Beachgoers must be on the lookout for sharks during the summer season, the City of Cape Town warned on Monday.
“The Fish Hoek shark exclusion net is being deployed and retrieved daily and shark spotters are monitoring identified beaches to ensure the safety of all visitors to in-shore areas,” the city said in a statement.
“Since September, there have been 57 shark sightings at beaches monitored by the shark spotters.”
A total of 36 sightings had been at Muizenberg corner, seven at Fish Hoek, five at Monwabisi, three at St James, two at Caves (Kogel Bay), two at Glencairn, one at Noordhoek, and one at Clovelly.
With the presence of great white sharks at in-shore areas expected to increase over the summer season, the city was ensuring the necessary precautionary measures were taking place.
From November 2014 to March 2015, the Fish Hoek exclusion net would operate on a daily basis, depending on the weather.
Weekends, public holidays and school holidays would be prioritised.
Beyond adverse weather conditions, the net would not be deployed if there was a high presence of whales or other marine mammals in the area, and when trek-netting was taking place.
“If a whale moves into the area while the net is deployed, the shark spotters herd the animal away from the net and out of the area, using the exclusion net boat,” the city said.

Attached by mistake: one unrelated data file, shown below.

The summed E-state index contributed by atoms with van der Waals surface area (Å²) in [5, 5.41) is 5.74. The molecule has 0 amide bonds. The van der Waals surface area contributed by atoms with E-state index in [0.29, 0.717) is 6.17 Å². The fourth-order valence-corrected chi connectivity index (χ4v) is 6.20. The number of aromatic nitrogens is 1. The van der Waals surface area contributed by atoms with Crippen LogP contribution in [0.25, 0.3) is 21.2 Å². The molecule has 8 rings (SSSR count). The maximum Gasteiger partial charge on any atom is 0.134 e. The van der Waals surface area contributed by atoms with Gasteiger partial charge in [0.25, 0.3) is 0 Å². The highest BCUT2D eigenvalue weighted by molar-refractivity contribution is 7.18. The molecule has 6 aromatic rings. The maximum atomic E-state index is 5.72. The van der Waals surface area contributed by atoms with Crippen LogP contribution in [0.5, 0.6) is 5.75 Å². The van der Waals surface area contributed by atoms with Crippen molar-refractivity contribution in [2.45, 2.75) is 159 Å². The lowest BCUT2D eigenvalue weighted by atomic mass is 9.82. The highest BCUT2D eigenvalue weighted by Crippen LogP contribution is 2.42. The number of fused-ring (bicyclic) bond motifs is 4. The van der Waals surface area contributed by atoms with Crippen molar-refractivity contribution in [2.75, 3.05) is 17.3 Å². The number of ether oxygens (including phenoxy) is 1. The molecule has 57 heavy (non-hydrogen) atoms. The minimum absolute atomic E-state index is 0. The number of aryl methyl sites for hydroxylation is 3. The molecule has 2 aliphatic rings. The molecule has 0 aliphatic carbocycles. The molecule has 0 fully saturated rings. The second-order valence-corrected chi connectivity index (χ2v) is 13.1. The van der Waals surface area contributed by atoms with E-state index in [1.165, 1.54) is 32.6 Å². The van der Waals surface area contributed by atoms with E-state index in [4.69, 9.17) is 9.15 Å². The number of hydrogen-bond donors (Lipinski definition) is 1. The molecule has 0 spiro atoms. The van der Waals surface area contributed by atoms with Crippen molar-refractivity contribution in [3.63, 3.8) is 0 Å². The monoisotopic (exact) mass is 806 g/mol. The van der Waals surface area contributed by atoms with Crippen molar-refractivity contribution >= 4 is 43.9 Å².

On days that the exclusion net was deployed, the operating hours would be from 9am to 5pm, and may occasionally be extended to allow for lifesaving training or events.
Shark spotters would keep beach users informed using social media.
The city provided the following shark safety tips:
— Use beaches where shark spotters are on duty;
— Use the shark spotters signs to familiarise yourself with the four-flag warning system and warning siren;
— Do not swim, surf or surf-ski when birds, dolphins or seals are feeding nearby;
— Do not swim, surf or surf-ski where trek-netting, fishing or spear fishing is taking place;
— Do not swim in deep water beyond the breakers;
— Do not swim if you are bleeding, or near river mouths;
— Do not swim, surf or surf-ski at night, and if there has been a whale stranding nearby;
— Obey beach officials, lifeguards and shark spotters if they tell you to leave the water;
— Be aware the rate of encounters with white sharks rises significantly when the water temperature is warmer, being 18 degrees or higher, and during the new moon;
— If a shark has recently been sighted in an area where no shark spotters are present, consider using another beach for the day;
— Those kayaking or surf-skiing far out to the sea, consider paddling in groups, and staying close together in a diamond formation;
— Consider using a personal shark shield when you go surfing or kayaking; and
— Pay attention to any shark signage on beaches.
Kayakers and surf-skiers were specifically asked to be cautious of the area between Sunnycove and Glencairn Beach, and swimmers were urged not to use the water off Jaegers Walk in Fish Hoek unless the exclusion net was deployed, as this was considered a high-risk area.
Surfers were asked to be especially vigilant in the areas between Sunrise Beach and Macassar Beach during the spring and summer months.
“Furthermore, surfers should be aware that sightings of great white sharks at Noordhoek beach are common on the days following a north-west wind,” the city said. SAPA